After New Year’s last year, I decided to come out to my parents as a lesbian. I had already revealed my preferences to a few friends both in and out of my AYF chapter; however, it was still a subject that I needed to discuss with my parents. Envisioning my parents’ refusal to accept me for who I am was the main obstacle in figuring out how to talk to them. But immediately after telling them, they assured me that they would fully support who I am, and that, regardless of anything else, they would always be there for me.
While I am lucky to have accepting parents, for most Armenian teenagers the pressures of being lesbian, gay, bi, or transgender are awfully intimidating. Affirming my identity as a lesbian Armenian teenager was not easy. You might assume that being born in Armenia, growing up in an Armenian family, and molding to the strict customs of our people would have affected my decision to openly express my sexuality, but it didn’t. The bonds that Armenians share with each other are like no other. We should remember that these bonds create life-long friendships with those who are willing to help us through anything. For me, many of these connections were made through my AYF chapter. Having amazing family and friends who support me are what has helped me the most. I have finally accepted who I am and no longer try to portray someone that I am not.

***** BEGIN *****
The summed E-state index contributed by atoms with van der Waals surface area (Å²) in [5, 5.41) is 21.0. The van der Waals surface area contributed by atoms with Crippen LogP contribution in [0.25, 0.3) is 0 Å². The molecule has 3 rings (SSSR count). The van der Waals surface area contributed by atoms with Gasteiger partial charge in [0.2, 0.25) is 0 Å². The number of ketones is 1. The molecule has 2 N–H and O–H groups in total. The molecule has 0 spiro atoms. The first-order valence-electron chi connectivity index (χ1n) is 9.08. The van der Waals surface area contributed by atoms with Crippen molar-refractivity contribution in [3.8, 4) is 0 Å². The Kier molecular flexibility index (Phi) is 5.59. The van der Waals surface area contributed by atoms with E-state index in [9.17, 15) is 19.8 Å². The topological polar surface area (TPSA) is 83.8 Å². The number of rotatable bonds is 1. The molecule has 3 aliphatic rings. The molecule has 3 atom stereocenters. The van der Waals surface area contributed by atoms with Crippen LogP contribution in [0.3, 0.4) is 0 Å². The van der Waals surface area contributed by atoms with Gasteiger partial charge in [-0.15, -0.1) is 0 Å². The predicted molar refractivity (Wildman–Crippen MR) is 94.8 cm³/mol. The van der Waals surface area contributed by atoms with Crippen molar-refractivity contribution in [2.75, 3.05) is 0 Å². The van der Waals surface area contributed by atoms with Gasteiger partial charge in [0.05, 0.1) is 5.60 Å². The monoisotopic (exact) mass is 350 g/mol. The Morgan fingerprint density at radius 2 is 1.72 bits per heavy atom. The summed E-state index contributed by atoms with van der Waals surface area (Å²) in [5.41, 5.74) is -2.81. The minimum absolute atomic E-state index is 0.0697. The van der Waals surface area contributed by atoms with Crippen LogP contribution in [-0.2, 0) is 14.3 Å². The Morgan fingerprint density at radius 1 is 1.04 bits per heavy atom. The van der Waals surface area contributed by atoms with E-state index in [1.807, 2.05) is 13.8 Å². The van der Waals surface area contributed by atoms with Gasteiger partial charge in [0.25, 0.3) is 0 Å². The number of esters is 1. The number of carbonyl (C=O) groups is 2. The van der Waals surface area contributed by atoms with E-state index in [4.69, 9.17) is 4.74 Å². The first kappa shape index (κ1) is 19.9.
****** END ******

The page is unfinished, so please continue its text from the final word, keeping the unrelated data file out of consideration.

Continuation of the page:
Being a lesbian Armenian teenager is definitely a challenge, and is something that is not fully supported by enough Armenians. The bombing of the LGBT-friendly bar and subsequent protests in Armenia showed the lack of support towards the LGBT community among Armenians. But just because there is a lack of support in Armenia doesn’t mean we have to be influenced by that, and not support them in our own AYF chapters.
I was born in Armenia, and I think about the fact that if I went back and openly expressed my sexuality, my actions would be frowned upon and discouraged. More importantly, I would feel like I didn’t belong in the one place that I’m supposed to feel at home. Our motherland should be a place where all Armenians are welcome, regardless of sexual preference. Just because I am a lesbian and am open about it doesn’t mean I am different than anyone else here in the U.S. or in Armenia.